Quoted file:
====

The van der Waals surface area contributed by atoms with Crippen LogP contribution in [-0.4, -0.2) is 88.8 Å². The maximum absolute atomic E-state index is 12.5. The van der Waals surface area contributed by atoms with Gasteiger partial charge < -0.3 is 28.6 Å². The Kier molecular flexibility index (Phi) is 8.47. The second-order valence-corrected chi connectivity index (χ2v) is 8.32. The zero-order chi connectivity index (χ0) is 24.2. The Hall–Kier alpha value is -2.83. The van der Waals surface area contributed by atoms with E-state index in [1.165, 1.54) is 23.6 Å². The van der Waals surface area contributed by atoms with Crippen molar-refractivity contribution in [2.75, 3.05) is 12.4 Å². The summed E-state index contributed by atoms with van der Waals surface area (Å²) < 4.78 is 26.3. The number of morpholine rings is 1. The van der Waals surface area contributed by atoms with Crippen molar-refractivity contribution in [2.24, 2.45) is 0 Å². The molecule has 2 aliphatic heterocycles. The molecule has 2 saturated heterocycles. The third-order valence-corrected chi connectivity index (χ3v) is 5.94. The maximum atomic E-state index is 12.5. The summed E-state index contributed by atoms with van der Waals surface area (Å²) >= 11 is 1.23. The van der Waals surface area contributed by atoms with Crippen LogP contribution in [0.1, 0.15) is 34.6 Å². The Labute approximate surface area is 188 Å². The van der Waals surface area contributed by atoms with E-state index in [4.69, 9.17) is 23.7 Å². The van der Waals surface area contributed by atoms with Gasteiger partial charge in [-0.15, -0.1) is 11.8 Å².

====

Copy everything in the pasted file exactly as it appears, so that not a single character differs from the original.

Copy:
The van der Waals surface area contributed by atoms with Crippen LogP contribution in [-0.4, -0.2) is 88.8 Å². The maximum absolute atomic E-state index is 12.5. The van der Waals surface area contributed by atoms with Gasteiger partial charge < -0.3 is 28.6 Å². The Kier molecular flexibility index (Phi) is 8.47. The second-order valence-corrected chi connectivity index (χ2v) is 8.32. The zero-order chi connectivity index (χ0) is 24.2. The Hall–Kier alpha value is -2.83. The van der Waals surface area contributed by atoms with E-state index in [1.165, 1.54) is 23.6 Å². The van der Waals surface area contributed by atoms with Crippen molar-refractivity contribution in [2.75, 3.05) is 12.4 Å². The summed E-state index contributed by atoms with van der Waals surface area (Å²) < 4.78 is 26.3. The number of morpholine rings is 1. The van der Waals surface area contributed by atoms with Crippen molar-refractivity contribution in [2.24, 2.45) is 0 Å². The molecule has 2 aliphatic heterocycles. The molecule has 2 saturated heterocycles. The third-order valence-corrected chi connectivity index (χ3v) is 5.94. The maximum atomic E-state index is 12.5. The summed E-state index contributed by atoms with van der Waals surface area (Å²) >= 11 is 1.23. The van der Waals surface area contributed by atoms with Crippen LogP contribution in [0.1, 0.15) is 34.6 Å². The Labute approximate surface area is 188 Å². The van der Waals surface area contributed by atoms with E-state index in [4.69, 9.17) is 23.7 Å². The van der Waals surface area contributed by atoms with Gasteiger partial charge in [-0.15, -0.1) is 11.8 Å².